Increased density, he notes, brings issues with traffic, parking, drainage and neighbourhood complaints. Municipalities then have to cope with those concerns.

There’s also a push for different forms of housing, particularly apartments and condos. He lands in Woolwich just as two controversial apartment projects are being proposed for Elmira, one on Church Street West and the other on Ernst Street, with neighbours unhappy with what’s proposed in both cases.

“The concerns aren’t unusual – they’re fairly typical,” he said, noting such infilling projects in existing neighbourhoods tend to draw the largest response from residents.

Equally controversial are gravel pit applications, a reality he’s no stranger to based on his previous role.

“Brant certainly had its share of gravel pits, with more coming,” he said.

Part of his transition into his new job will be getting a feel for how residents react to planning issues and how the municipality has traditionally dealt with such proposals.

Pomponi says he’s thankful for the experience of long-time senior planner Jeremy Vink and the help of John Scarfone, the former Woolwich manager of planning who retired last year, but who remains on in a part-time capacity.

“I certainly value the experience and knowledge that [they] bring. You can lean on them and draw on them.”

Brant has recently seen a plethora of development following many years of inactivity due to a lack of servicing, a situation that mirrors what happened in Woolwich more than a decade ago once sewer and water services became available after years of development being on hold.

Woolwich, however, has a slow-growth strategy, opting for a staging policy that Brant is now looking at, having previously opted against it.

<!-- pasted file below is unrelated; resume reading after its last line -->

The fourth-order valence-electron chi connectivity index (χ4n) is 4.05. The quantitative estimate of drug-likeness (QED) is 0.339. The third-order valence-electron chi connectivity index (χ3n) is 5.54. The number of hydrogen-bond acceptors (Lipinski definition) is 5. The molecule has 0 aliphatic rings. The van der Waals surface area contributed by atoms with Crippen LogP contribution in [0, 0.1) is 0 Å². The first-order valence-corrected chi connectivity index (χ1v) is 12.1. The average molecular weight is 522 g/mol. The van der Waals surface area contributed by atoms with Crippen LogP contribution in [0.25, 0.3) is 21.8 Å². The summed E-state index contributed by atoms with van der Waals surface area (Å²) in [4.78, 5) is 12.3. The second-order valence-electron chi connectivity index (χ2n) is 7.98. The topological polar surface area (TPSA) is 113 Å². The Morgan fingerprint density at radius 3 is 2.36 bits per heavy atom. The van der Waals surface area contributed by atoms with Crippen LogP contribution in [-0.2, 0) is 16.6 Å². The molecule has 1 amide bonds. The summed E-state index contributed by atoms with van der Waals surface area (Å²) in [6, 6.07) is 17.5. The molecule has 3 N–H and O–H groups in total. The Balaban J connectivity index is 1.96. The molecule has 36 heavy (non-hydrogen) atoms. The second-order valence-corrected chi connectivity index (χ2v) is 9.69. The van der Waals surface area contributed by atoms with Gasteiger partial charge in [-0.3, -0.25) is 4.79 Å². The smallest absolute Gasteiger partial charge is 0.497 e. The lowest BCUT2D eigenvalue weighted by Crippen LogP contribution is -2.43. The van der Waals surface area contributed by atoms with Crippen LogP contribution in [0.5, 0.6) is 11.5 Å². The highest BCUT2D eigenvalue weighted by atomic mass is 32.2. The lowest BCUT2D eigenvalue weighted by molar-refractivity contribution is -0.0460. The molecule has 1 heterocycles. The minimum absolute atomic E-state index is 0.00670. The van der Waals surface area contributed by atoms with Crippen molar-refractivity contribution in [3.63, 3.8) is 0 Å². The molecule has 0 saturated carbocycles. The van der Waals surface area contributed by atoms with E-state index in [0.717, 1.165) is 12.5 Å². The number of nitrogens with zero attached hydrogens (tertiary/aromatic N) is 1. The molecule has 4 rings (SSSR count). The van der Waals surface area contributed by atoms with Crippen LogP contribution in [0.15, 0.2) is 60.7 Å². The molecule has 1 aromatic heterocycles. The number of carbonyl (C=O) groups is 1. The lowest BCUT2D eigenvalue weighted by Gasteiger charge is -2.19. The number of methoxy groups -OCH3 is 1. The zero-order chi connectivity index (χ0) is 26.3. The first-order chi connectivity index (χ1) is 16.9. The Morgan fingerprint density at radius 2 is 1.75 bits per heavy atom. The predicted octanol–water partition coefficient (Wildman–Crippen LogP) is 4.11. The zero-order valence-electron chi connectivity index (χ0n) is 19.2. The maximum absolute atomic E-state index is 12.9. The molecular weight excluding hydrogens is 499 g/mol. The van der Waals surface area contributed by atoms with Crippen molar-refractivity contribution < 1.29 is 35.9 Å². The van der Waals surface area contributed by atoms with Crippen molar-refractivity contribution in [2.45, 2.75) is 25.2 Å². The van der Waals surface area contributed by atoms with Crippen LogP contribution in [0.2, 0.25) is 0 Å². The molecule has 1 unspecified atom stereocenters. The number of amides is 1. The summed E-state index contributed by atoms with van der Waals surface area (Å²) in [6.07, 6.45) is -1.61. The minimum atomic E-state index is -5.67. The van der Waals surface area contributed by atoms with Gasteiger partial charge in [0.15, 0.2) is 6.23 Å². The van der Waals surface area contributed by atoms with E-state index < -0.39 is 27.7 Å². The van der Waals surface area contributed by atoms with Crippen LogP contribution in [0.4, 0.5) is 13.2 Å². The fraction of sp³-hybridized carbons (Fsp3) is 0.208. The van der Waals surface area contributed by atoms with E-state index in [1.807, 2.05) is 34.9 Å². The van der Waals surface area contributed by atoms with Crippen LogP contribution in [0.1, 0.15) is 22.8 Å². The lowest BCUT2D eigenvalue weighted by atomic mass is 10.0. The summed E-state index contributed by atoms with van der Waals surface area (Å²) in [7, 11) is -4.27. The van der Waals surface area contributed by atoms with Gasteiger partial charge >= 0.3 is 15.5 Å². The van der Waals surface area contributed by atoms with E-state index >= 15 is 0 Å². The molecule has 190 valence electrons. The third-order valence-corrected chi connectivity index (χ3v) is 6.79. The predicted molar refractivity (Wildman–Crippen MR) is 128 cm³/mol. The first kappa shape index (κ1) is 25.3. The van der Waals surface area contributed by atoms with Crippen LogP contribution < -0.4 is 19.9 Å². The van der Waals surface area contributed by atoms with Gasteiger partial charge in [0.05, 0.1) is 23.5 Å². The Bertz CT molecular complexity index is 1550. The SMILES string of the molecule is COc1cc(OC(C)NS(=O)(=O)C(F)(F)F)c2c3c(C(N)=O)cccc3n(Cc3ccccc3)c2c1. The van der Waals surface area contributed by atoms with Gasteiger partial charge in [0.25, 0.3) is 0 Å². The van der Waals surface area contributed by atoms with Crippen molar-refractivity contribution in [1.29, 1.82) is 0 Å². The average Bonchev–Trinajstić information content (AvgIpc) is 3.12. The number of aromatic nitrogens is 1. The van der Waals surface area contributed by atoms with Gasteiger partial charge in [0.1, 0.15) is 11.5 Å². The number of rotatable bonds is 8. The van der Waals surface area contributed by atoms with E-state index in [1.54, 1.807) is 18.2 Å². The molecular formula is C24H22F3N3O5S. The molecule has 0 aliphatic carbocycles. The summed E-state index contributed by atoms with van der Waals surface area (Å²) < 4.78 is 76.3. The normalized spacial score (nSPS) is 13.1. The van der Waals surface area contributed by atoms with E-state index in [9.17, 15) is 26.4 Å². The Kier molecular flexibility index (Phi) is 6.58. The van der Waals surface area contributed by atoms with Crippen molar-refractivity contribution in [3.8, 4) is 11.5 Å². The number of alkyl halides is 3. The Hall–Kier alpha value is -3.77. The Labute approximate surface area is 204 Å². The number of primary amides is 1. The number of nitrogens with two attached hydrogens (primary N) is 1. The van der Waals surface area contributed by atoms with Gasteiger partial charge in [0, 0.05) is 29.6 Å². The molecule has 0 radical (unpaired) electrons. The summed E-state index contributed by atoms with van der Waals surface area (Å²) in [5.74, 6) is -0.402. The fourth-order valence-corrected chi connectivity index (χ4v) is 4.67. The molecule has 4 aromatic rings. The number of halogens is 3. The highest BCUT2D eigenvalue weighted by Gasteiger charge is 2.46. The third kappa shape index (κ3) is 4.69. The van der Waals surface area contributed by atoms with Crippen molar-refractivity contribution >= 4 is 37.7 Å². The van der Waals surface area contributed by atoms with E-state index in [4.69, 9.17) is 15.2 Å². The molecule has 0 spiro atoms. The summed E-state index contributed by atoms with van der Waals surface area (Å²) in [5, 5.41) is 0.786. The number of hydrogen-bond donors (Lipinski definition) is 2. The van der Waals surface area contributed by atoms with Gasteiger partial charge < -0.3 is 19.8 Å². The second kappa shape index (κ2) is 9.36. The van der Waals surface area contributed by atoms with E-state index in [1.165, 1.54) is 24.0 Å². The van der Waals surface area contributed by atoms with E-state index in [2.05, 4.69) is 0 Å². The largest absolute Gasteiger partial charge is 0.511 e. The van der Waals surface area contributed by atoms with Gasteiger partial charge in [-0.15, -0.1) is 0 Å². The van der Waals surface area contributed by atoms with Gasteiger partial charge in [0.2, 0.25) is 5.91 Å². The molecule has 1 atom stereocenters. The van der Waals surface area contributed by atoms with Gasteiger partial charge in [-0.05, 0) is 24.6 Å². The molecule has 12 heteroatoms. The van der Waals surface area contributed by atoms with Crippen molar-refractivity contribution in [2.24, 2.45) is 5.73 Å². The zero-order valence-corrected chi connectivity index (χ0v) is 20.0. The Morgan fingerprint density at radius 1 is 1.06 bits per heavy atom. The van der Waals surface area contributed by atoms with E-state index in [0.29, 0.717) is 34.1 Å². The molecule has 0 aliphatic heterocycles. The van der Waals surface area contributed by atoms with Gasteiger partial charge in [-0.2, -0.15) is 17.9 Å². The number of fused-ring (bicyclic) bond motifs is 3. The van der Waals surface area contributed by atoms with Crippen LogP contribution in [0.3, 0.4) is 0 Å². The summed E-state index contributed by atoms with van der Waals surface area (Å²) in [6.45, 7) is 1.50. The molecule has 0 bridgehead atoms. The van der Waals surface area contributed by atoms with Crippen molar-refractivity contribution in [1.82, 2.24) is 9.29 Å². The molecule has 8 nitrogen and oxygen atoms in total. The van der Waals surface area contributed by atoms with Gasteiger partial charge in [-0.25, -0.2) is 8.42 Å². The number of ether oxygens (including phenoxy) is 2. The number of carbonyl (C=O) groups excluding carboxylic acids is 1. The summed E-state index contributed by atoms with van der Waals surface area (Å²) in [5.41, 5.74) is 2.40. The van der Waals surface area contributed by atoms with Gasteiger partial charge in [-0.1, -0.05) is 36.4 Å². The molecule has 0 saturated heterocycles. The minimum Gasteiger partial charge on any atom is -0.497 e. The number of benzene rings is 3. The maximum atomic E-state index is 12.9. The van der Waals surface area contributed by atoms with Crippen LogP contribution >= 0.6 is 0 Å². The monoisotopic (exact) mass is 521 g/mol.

“It’s a better way to manage it,” he said in praise of the township’s go-slow growth plan.

Now settling into his Woolwich role, Pomponi will be working to implement the changes suggested by the organization review, looking at the department’s processes and revenues.

To encourage thoughtful and respectful conversations, first and last names will appear with each submission to The Observer's online community. Pseudonyms are not permitted.By submitting a comment, you accept that The Observer has the right to reproduce and publish that comment in whole or in part, in any manner The Observer chooses. Please note that The Observer does not endorse the opinions expressed in comments. Comments on this story are moderated according to our submission guidelines. Comments are welcome while open. We reserve the right to close comments at any time.

LIVING HERE

Scaring up some Halloween fun in Elmira

Those in search of the Halloween spirit need look no further than the vibrant, spooky display at an Elmira heritage home, an experience that adds a charitable aspect into the mix.

In Print. Online. In Pictures. In Depth.

You obviously love community journalism. Thanks for visiting today. If you have a great local story, let us know.

Pa(i)r for the course

The EDSS girls’ and boys’ golf teams teed up a strong showing at the Central Western Ontario Secondary Schools Association (CWOSSA) regionals, and are...

A seamless transition for Paul Kalbfleisch

Twenty-two years after retiring, Paul Kalbfleisch is actually going through with it.After 32 years of teaching, Kalbfleisch putting away...

Sugar Kings double up on Stratford Warriors to continue hot streak

Home and away, it was a good weekend for the Elmira Sugar Kings as they twice bested the Stratford Warriors, extending their winning streak...

Woolwich prepares input to province on gravel pit policy

Woolwich is preparing its two cents as the province looks to overhaul the Aggregate Resources Act (ARA). The township plans to submit comments during...
- Advertisement -